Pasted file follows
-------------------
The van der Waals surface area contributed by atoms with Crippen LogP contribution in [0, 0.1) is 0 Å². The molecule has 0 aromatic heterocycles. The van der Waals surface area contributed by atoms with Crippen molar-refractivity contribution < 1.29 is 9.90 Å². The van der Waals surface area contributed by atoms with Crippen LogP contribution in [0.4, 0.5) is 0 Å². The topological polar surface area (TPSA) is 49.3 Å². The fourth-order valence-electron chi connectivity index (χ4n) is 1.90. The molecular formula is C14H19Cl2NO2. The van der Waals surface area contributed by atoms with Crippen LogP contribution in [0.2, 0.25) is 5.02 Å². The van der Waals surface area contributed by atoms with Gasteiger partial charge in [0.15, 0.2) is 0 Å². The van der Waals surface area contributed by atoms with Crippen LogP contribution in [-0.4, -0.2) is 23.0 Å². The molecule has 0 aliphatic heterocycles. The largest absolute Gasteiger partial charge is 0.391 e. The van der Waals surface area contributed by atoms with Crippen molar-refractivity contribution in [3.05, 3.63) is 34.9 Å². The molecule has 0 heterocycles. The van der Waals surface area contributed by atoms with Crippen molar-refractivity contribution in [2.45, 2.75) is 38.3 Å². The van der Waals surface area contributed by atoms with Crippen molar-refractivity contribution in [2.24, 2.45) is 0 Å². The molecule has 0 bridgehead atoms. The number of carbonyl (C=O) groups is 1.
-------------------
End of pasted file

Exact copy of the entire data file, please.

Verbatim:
The van der Waals surface area contributed by atoms with Crippen LogP contribution in [0, 0.1) is 0 Å². The molecule has 0 aromatic heterocycles. The van der Waals surface area contributed by atoms with Crippen molar-refractivity contribution < 1.29 is 9.90 Å². The van der Waals surface area contributed by atoms with Crippen LogP contribution in [0.4, 0.5) is 0 Å². The topological polar surface area (TPSA) is 49.3 Å². The fourth-order valence-electron chi connectivity index (χ4n) is 1.90. The molecular formula is C14H19Cl2NO2. The van der Waals surface area contributed by atoms with Crippen LogP contribution in [0.2, 0.25) is 5.02 Å². The van der Waals surface area contributed by atoms with Gasteiger partial charge in [0.15, 0.2) is 0 Å². The van der Waals surface area contributed by atoms with Crippen LogP contribution in [-0.4, -0.2) is 23.0 Å². The molecule has 0 aliphatic heterocycles. The largest absolute Gasteiger partial charge is 0.391 e. The van der Waals surface area contributed by atoms with Crippen molar-refractivity contribution in [3.05, 3.63) is 34.9 Å². The molecule has 0 heterocycles. The van der Waals surface area contributed by atoms with Crippen molar-refractivity contribution in [2.45, 2.75) is 38.3 Å². The van der Waals surface area contributed by atoms with Crippen molar-refractivity contribution in [2.24, 2.45) is 0 Å². The molecule has 0 bridgehead atoms. The number of carbonyl (C=O) groups is 1.